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Trans blogger convicted for discussing her life under Russia’s supposed child protection law

JUNE 22, 2013: Protesters in Berlin, Germany decry a Russian law prohibiting "gay propaganda"
JUNE 22, 2013: Protesters in Berlin, Germany decry a Russian law prohibiting "gay propaganda" Photo: Shutterstock

A Russian court has convicted — and possibly detained and beaten — transgender blogger Milana Petrova for allegedly violating laws against spreading “LGBTQ+ propaganda” and “discrediting” the Russian military.

Petrova had allegedly posted LGBTQ+ content, including details about gender transitioning, as well as criticisms of Russia’s army on her public Telegram channel, the Russian independent news outlet Novaya Gazeta reported.

Her channel’s content was reported to Russia’s Center for Combating Extremism by Ekaterina Mizulina, Director of Russia’s Safe Internet League. While the league purports to counteract the “distribution of dangerous content” online, it advises the government on which LGBTQ+ websites to block on the country’s internet as well as which native bloggers to “criminally punish” for advertising “filth” online.

Mizulina wrote via Telegram that Moscow’s Tverskoy Court had fined the blogger 200,000 rubles ($2,061 U.S.) for posting LGBTQ+ content and 50,000 rubles ($515) for “discrediting the army.” However, Petrova wasn’t present in court for the ruling, Mizulina wrote.

Over the weekend, a closed Telegram channel named Lightning Moscow reported that Petrova had been detained by Russian authorities and placed in a “special detention center for 24 hours, according to a pro-LGBTQ+ blog covering developments about the country’s propaganda law.

The post reportedly included “her photo with traces of beatings and an audio message in which Petrova says that ‘Everything is fine, relatively,’” the aforementioned site reported.

Mizulina denied these reports, writing that Petrova tried to “divorce” herself from her audience by spreading fake news about her detention.

“This was done to advertise one of the [Telegram] channels,” Mizulina wrote. She added that Russian authorities should block Petrova’s Telegram and YouTube channels because they violate Russian law.

Petrova left Russia at the end of 2021 to avoid persecution over her identity, the aforementioned blog reported. Previous to leaving, police summoned her to investigate alleged “propaganda” charges. In 2022, she announced her gender transition and launched the Bad Russians YouTube show, where she discussed her life. After the show’s first episode went live, she received many threats and promises to report her to authorities.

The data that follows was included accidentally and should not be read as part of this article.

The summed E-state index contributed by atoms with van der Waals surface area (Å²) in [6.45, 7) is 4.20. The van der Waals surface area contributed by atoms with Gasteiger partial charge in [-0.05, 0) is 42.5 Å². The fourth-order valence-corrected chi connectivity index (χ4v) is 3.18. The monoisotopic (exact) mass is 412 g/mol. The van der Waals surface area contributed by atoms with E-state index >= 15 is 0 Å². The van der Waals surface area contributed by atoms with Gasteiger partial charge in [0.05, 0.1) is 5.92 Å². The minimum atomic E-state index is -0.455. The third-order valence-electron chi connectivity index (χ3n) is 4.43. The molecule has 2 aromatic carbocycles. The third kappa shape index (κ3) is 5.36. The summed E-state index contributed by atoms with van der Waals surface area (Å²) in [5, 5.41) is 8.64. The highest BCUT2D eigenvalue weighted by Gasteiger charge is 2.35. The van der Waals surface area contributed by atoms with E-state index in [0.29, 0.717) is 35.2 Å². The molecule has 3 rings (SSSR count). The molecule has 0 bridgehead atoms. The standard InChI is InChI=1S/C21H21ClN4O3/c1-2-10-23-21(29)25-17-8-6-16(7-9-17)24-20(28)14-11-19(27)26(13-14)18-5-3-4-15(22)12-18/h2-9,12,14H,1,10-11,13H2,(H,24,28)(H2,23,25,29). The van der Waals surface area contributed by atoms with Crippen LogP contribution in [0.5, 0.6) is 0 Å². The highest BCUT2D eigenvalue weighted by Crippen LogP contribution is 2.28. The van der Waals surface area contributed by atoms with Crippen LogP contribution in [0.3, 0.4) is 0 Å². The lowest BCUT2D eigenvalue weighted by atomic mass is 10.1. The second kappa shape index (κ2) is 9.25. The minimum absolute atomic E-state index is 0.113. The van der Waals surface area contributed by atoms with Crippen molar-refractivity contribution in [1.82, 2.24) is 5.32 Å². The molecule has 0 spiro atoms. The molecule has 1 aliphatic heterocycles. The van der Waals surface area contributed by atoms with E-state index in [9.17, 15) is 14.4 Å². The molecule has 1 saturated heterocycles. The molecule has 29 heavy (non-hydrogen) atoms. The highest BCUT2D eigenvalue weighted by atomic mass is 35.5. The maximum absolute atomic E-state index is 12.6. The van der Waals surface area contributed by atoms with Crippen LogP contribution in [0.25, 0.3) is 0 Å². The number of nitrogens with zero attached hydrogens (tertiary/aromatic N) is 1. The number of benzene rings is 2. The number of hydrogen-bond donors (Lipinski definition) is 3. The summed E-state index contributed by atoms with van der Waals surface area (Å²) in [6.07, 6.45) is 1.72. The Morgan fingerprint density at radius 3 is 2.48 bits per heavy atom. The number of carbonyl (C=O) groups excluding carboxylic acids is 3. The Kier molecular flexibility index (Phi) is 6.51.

Russia’s infamous law against LGBTQ+ “propaganda”

Russian President Vladimir Putin first signed a law banning so-called “gay propaganda” in Russia in June 2013. The law ostensibly sought to “protect children” from any “propaganda of nontraditional sexual relationships,” as stated in the law’s text. The new law extends the restrictions to not just children but Russians of all ages.

The law has mostly been used to silence LGBTQ+ activist organizations, events, websites, and media, as well as to break up families and harass teachers. It has also been roundly condemned by the United Nations Committee on the Rights of the Child, the human rights groups Amnesty International and Human Rights Watch, as well as civil rights activists around the world.

Last December, Putin signed a law expanding the country’s prohibition on LGBTQ+ “propaganda.” The newly signed law effectively outlaws any public expression of LGBTQ+ life in Russia by banning “any action or the spreading of any information that is considered an attempt to promote homosexuality in public, online, or in films, books or advertising,” Reuters reported.

Critics say the updated law will further endanger the lives of Russia’s LGBTQ+ population, which has already suffered increased harassment, violence, and hostility in recent years. The law has recently been used to harass two young queer YouTubers and punish a man for seeking private, consensual sex.

Anti-LGBTQ+ religious leaders and right-wing political figures in the U.S. have praised Putin for his law. Indeed, Republican legislators, so-called “parents’ rights groups,” and right-wing pundits have increasingly moved to ban American kids from accessing any LGBTQ+ content, gender-affirming healthcare, or drag shows over untrue claims that these “sexualize” and “groom” children.

In 2013, Catholic Family and Human Rights Institute (C-FAM) President Austin Ruse said Russia’s anti-LGBTQ+ laws were a “good thing” that “most of the people in the United States” would support. In 2014, anti-LGBTQ+ evangelical leader Franklin Graham also defended the law.

Early into its February 2022 invasion of Ukraine, Russia quickly outlawed any negative coverage of the invasion. To this day, Russia refuses to publically refer to its deadly invasion and the deadly conflict it began as a “war,” preferring instead the term “special military operation.”

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